There’s a Reason Archaeologists Have to Go to School for This: Still stumbling in Tikal

I’ve been thinking about this game ever since my very recent first play (A Flashback to the Most Difficult Climb of My Life: Tackling Tikal), and today decided it was time to go back for more. So I got out the bug spray and the hiking boots, and we were off.

Round 1 of Tikal may always kill me. I don’t know what my problem is. I only got three turns this time before the first volcano popped up, and I was not even remotely prepared. Even though this happened to me last time, so it shouldn’t have come as a complete surprise, I’d been bopping along, thinking about an 8-turn plan, and then here we are, and I’m scoring 6 measly points for the first round. SIX POINTS. This has to stop. (I’m red in this game.)

I went into Round 2, my jaw set with determination. This would never happen to me again. I embarked upon two branches, which worked out well last time as a way of hedging my bets, in case things got particularly great or terrible in one of the two directions. Things were going along beautifully on the eastern branch. I had this secluded little path that was hard to get to, and I just knew I would be able to uncover those temples in solitude and score them for my very own. Friends, when you see the image below, please, believe me, I really am an intelligent woman. Really.

So there went my brilliant solitary eastern run. I did manage to get the one temple completely uncovered (to level 10) and guarded in that area, so I didn’t lose it completely, but the loss of dignity was considerable.

After that, I played mostly a treasure game. I got lucky enough to have single workers in two spots where I was able to place treasure piles that were hard to get to for any other workers (including my own, alas). Every turn, they’d uncover one, but it was okay to take my time, because the investment of actions for my husband to get someone there was too great for him to undertake it. I worked this scheme for the rest of the game. I also stole treasure from him twice, which is something neither of us did in the first game we played.

In the final round, I scored 30 treasure points, to my husband’s 14. All of mine were in sets of 2 and 3. I was greedy enough to be a little disappointed by this, because I wanted to steal the treasure from him to complete my sets. That’s how it went, though.

I find that a big tactical error we’re both making is that we’re using our camp sites too soon. That having been said, we saw how brilliantly he used the one to end my little eastern branch of solitude, so there isn’t a tactical error there. In general, though, we’re using them too close together and too close to the opening base camp, and then as we get out to the northeastern reaches of the board, neither of us has any camps. I have a feeling that the one of us who learns not to do that first is going to have a big advantage.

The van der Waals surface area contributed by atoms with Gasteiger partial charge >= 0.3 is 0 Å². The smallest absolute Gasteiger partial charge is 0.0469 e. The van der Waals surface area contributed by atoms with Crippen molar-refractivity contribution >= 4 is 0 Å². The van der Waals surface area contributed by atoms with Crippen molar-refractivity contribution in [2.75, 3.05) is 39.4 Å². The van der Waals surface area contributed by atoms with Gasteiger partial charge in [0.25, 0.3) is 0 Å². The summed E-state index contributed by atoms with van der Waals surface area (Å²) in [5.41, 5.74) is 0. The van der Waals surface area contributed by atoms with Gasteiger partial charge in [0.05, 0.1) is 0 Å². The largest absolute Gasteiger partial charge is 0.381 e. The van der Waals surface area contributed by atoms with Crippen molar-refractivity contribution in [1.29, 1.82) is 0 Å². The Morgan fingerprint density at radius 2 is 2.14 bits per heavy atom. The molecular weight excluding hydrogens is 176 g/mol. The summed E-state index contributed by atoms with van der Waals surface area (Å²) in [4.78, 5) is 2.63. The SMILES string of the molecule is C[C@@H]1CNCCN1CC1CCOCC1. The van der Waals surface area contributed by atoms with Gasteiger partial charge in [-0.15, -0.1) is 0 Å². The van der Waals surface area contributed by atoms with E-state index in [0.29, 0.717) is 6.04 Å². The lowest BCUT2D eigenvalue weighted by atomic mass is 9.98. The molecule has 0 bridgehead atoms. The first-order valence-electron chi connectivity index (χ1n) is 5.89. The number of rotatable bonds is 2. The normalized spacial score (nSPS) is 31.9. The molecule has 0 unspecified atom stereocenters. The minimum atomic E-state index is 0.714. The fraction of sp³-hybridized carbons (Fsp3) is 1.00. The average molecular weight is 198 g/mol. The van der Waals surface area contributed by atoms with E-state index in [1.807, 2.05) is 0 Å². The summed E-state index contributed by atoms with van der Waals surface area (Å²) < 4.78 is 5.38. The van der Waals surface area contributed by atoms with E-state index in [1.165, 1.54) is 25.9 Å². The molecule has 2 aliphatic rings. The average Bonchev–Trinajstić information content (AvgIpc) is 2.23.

So the question I wrote down in my notebook at the end of the game, and for which I don’t have a clear answer is this: Why did I lose this game? I dominated on the treasures, so it’s not that. Obviously, it’s that I didn’t have as many temples (He had 9, I had 6.), but why? Where did I go wrong in getting temples? I would say that I spent too much energy on the treasure, except for the most part, I was devoting just a little energy at a time to those treasure troves in remote corners. I wasn’t giving 6 points per turn to treasure on a regular basis. This is something that bears more thought. Clearly, we need to play again soon, so I can continue to analyze my strategy. In the meantime, I’m just going to sit here for a minute and bask in the air conditioning.

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About Suzanna

Suzanna's passions are gaming, dogs, and writing. She also loves reading, travel, and cranberry juice. Above all else, she would have it be said that she is compassionate, funny, and too clever by half.
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